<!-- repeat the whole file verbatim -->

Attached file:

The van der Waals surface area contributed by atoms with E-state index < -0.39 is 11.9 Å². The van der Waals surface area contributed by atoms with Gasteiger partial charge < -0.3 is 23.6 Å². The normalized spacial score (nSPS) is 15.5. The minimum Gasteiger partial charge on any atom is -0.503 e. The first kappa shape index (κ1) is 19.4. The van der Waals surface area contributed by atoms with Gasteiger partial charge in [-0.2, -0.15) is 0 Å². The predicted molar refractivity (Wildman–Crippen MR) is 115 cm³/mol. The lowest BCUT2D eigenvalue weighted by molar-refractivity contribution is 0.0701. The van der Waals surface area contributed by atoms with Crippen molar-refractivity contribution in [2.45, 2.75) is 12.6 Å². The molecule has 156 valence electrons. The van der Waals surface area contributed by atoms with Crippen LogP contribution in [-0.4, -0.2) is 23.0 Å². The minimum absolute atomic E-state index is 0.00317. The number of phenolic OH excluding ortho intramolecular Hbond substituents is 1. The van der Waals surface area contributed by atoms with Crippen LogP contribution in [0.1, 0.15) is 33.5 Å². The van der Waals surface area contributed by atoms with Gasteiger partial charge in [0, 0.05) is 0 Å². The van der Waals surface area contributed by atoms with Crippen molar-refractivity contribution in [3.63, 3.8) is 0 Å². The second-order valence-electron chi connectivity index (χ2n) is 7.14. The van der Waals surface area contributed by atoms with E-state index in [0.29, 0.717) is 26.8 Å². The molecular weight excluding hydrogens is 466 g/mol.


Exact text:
The van der Waals surface area contributed by atoms with E-state index < -0.39 is 11.9 Å². The van der Waals surface area contributed by atoms with Gasteiger partial charge < -0.3 is 23.6 Å². The normalized spacial score (nSPS) is 15.5. The minimum Gasteiger partial charge on any atom is -0.503 e. The first kappa shape index (κ1) is 19.4. The van der Waals surface area contributed by atoms with Gasteiger partial charge in [-0.2, -0.15) is 0 Å². The predicted molar refractivity (Wildman–Crippen MR) is 115 cm³/mol. The lowest BCUT2D eigenvalue weighted by molar-refractivity contribution is 0.0701. The van der Waals surface area contributed by atoms with Crippen molar-refractivity contribution in [2.45, 2.75) is 12.6 Å². The molecule has 156 valence electrons. The van der Waals surface area contributed by atoms with Crippen LogP contribution in [-0.4, -0.2) is 23.0 Å². The minimum absolute atomic E-state index is 0.00317. The number of phenolic OH excluding ortho intramolecular Hbond substituents is 1. The van der Waals surface area contributed by atoms with Crippen LogP contribution in [0.1, 0.15) is 33.5 Å². The van der Waals surface area contributed by atoms with Gasteiger partial charge in [0, 0.05) is 0 Å². The van der Waals surface area contributed by atoms with Crippen molar-refractivity contribution in [3.63, 3.8) is 0 Å². The second-order valence-electron chi connectivity index (χ2n) is 7.14. The van der Waals surface area contributed by atoms with E-state index in [0.29, 0.717) is 26.8 Å². The molecular weight excluding hydrogens is 466 g/mol.